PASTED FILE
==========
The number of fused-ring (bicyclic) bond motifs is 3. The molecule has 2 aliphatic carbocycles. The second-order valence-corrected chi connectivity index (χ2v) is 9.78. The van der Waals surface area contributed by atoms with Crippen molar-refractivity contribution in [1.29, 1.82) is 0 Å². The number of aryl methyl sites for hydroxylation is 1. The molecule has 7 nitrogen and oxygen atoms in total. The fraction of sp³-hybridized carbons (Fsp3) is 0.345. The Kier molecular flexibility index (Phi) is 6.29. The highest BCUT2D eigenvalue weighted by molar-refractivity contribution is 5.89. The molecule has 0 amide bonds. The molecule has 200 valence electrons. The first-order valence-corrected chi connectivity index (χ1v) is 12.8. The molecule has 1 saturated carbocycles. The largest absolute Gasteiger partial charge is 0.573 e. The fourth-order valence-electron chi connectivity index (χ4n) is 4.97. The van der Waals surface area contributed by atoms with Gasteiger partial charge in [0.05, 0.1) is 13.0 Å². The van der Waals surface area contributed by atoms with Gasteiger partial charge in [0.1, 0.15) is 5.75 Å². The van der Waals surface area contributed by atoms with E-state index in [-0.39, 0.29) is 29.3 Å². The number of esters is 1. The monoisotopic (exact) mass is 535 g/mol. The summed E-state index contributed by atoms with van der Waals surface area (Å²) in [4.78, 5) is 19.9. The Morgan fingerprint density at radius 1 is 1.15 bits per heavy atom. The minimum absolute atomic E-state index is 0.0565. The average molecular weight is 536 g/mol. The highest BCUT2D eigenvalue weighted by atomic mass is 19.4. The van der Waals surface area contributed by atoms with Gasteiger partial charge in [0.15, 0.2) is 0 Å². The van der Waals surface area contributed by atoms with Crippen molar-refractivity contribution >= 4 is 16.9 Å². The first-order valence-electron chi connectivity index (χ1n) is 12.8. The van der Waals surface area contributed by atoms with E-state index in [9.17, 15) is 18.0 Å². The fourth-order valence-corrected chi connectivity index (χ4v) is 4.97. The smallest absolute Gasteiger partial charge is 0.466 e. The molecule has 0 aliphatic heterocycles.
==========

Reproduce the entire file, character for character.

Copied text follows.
The number of fused-ring (bicyclic) bond motifs is 3. The molecule has 2 aliphatic carbocycles. The second-order valence-corrected chi connectivity index (χ2v) is 9.78. The van der Waals surface area contributed by atoms with Crippen molar-refractivity contribution in [1.29, 1.82) is 0 Å². The number of aryl methyl sites for hydroxylation is 1. The molecule has 7 nitrogen and oxygen atoms in total. The fraction of sp³-hybridized carbons (Fsp3) is 0.345. The Kier molecular flexibility index (Phi) is 6.29. The highest BCUT2D eigenvalue weighted by molar-refractivity contribution is 5.89. The molecule has 0 amide bonds. The molecule has 200 valence electrons. The first-order valence-corrected chi connectivity index (χ1v) is 12.8. The molecule has 1 saturated carbocycles. The largest absolute Gasteiger partial charge is 0.573 e. The fourth-order valence-electron chi connectivity index (χ4n) is 4.97. The van der Waals surface area contributed by atoms with Gasteiger partial charge in [0.05, 0.1) is 13.0 Å². The van der Waals surface area contributed by atoms with Gasteiger partial charge in [0.1, 0.15) is 5.75 Å². The van der Waals surface area contributed by atoms with E-state index in [-0.39, 0.29) is 29.3 Å². The number of esters is 1. The monoisotopic (exact) mass is 535 g/mol. The summed E-state index contributed by atoms with van der Waals surface area (Å²) in [4.78, 5) is 19.9. The Morgan fingerprint density at radius 1 is 1.15 bits per heavy atom. The minimum absolute atomic E-state index is 0.0565. The average molecular weight is 536 g/mol. The highest BCUT2D eigenvalue weighted by atomic mass is 19.4. The van der Waals surface area contributed by atoms with Gasteiger partial charge in [0.15, 0.2) is 0 Å². The van der Waals surface area contributed by atoms with Crippen molar-refractivity contribution >= 4 is 16.9 Å². The first-order valence-electron chi connectivity index (χ1n) is 12.8. The van der Waals surface area contributed by atoms with E-state index in [9.17, 15) is 18.0 Å². The fourth-order valence-corrected chi connectivity index (χ4v) is 4.97. The smallest absolute Gasteiger partial charge is 0.466 e. The molecule has 0 aliphatic heterocycles.